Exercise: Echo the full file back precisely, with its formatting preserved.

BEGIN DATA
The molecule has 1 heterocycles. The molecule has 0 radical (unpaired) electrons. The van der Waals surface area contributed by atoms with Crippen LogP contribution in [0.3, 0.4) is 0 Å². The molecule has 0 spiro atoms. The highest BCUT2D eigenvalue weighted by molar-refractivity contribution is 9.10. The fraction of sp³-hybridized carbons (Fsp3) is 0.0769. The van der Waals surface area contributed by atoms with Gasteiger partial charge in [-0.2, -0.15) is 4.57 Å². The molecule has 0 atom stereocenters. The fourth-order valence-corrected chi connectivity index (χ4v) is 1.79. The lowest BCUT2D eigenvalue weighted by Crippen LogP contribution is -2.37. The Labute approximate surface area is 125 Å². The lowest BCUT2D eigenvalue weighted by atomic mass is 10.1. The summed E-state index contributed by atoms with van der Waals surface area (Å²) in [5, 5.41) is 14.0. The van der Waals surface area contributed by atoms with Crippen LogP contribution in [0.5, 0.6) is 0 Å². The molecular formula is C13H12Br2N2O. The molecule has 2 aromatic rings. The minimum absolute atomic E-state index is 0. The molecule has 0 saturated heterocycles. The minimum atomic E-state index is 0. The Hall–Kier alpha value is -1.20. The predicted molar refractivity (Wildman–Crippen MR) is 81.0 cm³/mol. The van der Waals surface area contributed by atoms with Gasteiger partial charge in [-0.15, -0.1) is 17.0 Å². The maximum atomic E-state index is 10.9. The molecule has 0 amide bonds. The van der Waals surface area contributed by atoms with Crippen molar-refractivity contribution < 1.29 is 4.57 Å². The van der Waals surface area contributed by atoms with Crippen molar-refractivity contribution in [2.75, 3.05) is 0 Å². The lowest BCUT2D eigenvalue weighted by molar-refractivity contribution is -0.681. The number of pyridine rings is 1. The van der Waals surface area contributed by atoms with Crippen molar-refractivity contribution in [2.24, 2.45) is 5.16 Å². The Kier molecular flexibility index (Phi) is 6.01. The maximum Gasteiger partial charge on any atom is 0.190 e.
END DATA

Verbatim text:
The molecule has 1 heterocycles. The molecule has 0 radical (unpaired) electrons. The van der Waals surface area contributed by atoms with Crippen LogP contribution in [0.3, 0.4) is 0 Å². The molecule has 0 spiro atoms. The highest BCUT2D eigenvalue weighted by molar-refractivity contribution is 9.10. The fraction of sp³-hybridized carbons (Fsp3) is 0.0769. The van der Waals surface area contributed by atoms with Gasteiger partial charge in [-0.2, -0.15) is 4.57 Å². The molecule has 0 atom stereocenters. The fourth-order valence-corrected chi connectivity index (χ4v) is 1.79. The lowest BCUT2D eigenvalue weighted by Crippen LogP contribution is -2.37. The Labute approximate surface area is 125 Å². The lowest BCUT2D eigenvalue weighted by atomic mass is 10.1. The summed E-state index contributed by atoms with van der Waals surface area (Å²) in [5, 5.41) is 14.0. The van der Waals surface area contributed by atoms with Crippen LogP contribution in [0.5, 0.6) is 0 Å². The molecular formula is C13H12Br2N2O. The molecule has 2 aromatic rings. The minimum absolute atomic E-state index is 0. The molecule has 0 saturated heterocycles. The minimum atomic E-state index is 0. The Hall–Kier alpha value is -1.20. The predicted molar refractivity (Wildman–Crippen MR) is 81.0 cm³/mol. The van der Waals surface area contributed by atoms with Gasteiger partial charge in [-0.15, -0.1) is 17.0 Å². The maximum atomic E-state index is 10.9. The molecule has 0 amide bonds. The van der Waals surface area contributed by atoms with Crippen molar-refractivity contribution < 1.29 is 4.57 Å². The van der Waals surface area contributed by atoms with Crippen molar-refractivity contribution in [2.75, 3.05) is 0 Å². The lowest BCUT2D eigenvalue weighted by molar-refractivity contribution is -0.681. The number of pyridine rings is 1. The van der Waals surface area contributed by atoms with Crippen molar-refractivity contribution in [2.24, 2.45) is 5.16 Å². The Kier molecular flexibility index (Phi) is 6.01. The maximum Gasteiger partial charge on any atom is 0.190 e.